• Controller 47 includes the components housed on PCB 46, as well as converter 45. In other embodiments, the components of PCB 46 and converter 45 may be included on a single PCB, or may be packaged in some other manner. Controller 47 includes a processor 110, a memory 111, an inertial measurement unit (IMU) 113, and a low energy wireless communication module 112 (e.g., a BLUETOOTH communication module). Memory 111 stores instructions that may be executed by processor 110 and may store other data. Processor 110 executes instructions stored by memory 111 and/or stored in processor 110, which execution results in controller 47 performing operations such as are described herein and in U.S. patent application Ser. No. 14/725,218, titled “Footwear Including an Incline Adjuster” and filed May 29, 2015, which application (in its entirety) is incorporated by reference herein. As used herein, instructions may include hard-coded instructions and/or programmable instructions.
  • IMU 113 may include a gyroscope and an accelerometer and/or a magnetometer. Data output by IMU 113 may be used by processor 110 to detect changes in orientation and motion of shoe 10, and thus of a foot wearing shoe 10. As explained in more detail below, processor 10 may use such information to determine when an incline of a portion of shoe 10 should change. Wireless communication module 112 may include an ASIC (application specific integrated circuit) and be used to communicate programming and other instructions to processor 110, as well as to download data that may be stored by memory 111 or processor 110.
  • Controller 47 includes a low-dropout voltage regulator (LDO) 114 and a boost regulator/converter 115. LDO 114 receives power from battery pack 13 and outputs a constant voltage to processor 110, memory 111, wireless communication module 112, and IMU 113. Boost regulator/converter 115 boosts a voltage from battery pack 13 to a level (e.g., 5 volts) that provides an acceptable input voltage to converter 45. Converter 45 then increases that voltage to a much higher level (e.g., 5000 volts) and supplies that high voltage across electrodes 61 and 69 of incline adjuster 16. Boost regulator/converter 115 and converter 45 are enabled and disabled by signals from processor 110. Controller 47 further receives signals from medial FSR 31 and from lateral FSR 32. Based on those signals from FSRs 31 and 32, processor 110 determines whether forces from a wearer foot on medial fluid chamber 35 and on lateral fluid chamber 36 are creating a pressure within chamber 35 that is higher than a pressure within chamber 36, or vice versa.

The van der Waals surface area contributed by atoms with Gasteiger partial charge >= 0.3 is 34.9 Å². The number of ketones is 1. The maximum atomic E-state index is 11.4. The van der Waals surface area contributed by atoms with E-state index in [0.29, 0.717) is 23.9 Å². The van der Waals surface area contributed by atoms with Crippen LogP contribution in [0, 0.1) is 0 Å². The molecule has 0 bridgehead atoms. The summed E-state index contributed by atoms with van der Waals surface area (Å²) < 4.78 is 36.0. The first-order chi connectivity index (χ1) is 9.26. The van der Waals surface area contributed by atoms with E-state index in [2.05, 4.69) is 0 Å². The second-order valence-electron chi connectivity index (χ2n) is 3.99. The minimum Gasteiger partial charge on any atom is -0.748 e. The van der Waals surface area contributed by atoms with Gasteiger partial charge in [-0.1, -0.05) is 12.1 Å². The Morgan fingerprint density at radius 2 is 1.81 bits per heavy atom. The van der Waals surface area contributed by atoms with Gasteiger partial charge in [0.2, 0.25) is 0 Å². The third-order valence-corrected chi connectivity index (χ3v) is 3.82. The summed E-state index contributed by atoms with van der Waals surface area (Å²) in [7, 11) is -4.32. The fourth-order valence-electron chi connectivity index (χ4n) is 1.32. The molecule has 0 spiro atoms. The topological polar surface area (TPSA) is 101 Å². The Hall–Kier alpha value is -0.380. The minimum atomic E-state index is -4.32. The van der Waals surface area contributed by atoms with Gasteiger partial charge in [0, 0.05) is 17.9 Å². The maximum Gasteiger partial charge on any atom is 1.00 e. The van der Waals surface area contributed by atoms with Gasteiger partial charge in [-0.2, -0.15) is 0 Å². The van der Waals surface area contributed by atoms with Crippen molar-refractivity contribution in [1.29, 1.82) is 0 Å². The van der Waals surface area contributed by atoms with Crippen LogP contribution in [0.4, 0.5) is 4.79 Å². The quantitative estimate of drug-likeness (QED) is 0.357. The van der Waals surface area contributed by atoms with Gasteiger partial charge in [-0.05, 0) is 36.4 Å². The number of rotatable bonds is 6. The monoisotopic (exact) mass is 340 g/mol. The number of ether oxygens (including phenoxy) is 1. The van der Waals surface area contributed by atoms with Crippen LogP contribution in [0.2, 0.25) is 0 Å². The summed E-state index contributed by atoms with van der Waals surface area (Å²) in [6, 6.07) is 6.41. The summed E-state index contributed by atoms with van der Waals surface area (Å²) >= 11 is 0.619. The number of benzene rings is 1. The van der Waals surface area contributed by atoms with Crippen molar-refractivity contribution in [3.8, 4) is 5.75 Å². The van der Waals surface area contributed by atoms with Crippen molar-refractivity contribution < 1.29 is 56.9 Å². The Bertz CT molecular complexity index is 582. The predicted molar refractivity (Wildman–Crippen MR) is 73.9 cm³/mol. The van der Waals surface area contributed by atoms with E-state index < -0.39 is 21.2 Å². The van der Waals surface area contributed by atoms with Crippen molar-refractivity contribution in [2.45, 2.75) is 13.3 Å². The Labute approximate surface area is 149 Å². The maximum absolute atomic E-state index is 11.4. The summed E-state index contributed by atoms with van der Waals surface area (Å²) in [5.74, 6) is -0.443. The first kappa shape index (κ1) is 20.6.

• The above-described individual elements of controller 47 may be conventional and commercially available components that are combined and used in the novel and inventive ways described herein. Moreover, controller 47 is physically configured, by instructions stored in memory 111 and/or processor 110, to perform the herein described novel and inventive operations in connection with controlling transfer of fluid between chambers 35 and 36 so as to adjust the incline of the forefoot portion of the shoe 10 footbed 14.
  • FIGS. 7A through 7D are partially schematic area cross-sectional diagrams showing operation of incline adjuster 16, according to some embodiments, when going from a minimum incline condition to a maximum incline condition. In the minimum incline condition, an incline angle a of the top plate relative to the bottom plate has a value of αmin representing a minimum amount of incline sole structure 12 is configured to provide in the forefoot region. In some embodiments, αmin=0°. In the maximum incline condition, the incline angle a has a value of αmax representing a maximum amount of incline sole structure 12 is configured to provide. In some embodiments, αmax is at least 5°. In some embodiments, αmax=10°. In some embodiments, αmax may be greater than 10°.
  • In FIGS. 7A-7D, bottom plate 29, incline adjuster 16, top plate 41, FSR 31, FSR 32, and fulcrum element 34 are represented, but other elements are omitted for simplicity. FIG. 7E is a top view of incline adjuster 16 (in a minimum incline condition) and bottom plate 29 showing the approximate locations of the sectioning lines corresponding to the views of FIGS. 7A-7D. Top plate 41 is omitted from FIG. 7E, but the peripheral edge of top plate 41 would generally coincide with that of bottom plate 29 if top plate 41 were included In FIG. 7E. Although fulcrum element 34 would not appear in an area cross-section according to the section lines of FIG. 7E, the general position of fulcrum element 34 relative to the medial and lateral sides of other elements in FIGS. 7A-7D is indicated with broken lines.
  • Also indicated in FIGS. 7A through 7D are a lateral side stop 123 and a medial side stop 122. Medial side stop 122 supports the medial side of top plate 41 when incline adjuster 16 and top plate 41 are in the maximum incline condition. Lateral side stop 123 supports the lateral side of top plate 41 when incline adjuster 16 and top plate 41 are in the minimum incline condition. Lateral side stop 123 prevents top plate 41 from tilting toward the lateral side. Because runners proceed around a track in a counterclockwise direction during a race, a wearer of shoe 10 will be turning to his or her left when running on curved portions of a track. In such a usage scenario, there would be no need to incline the footbed of a right shoe sole structure toward the lateral side. In other embodiments, however, a sole structure may be tiltable to either medial or lateral side.
  • In some embodiments, a left shoe from a pair that includes shoe 10 may be configured in a slightly different manner from what is shown in FIGS. 7A-7D. For example, a medial side stop may be at a height similar to that of lateral side stop 123 of shoe 10, and a lateral side stop may be at a height similar to that of medial side stop 122 of shoe 10. In such embodiments, the top plate of the left shoe moves between a minimum incline condition and maximum incline condition in which the top plate is inclined to the lateral side.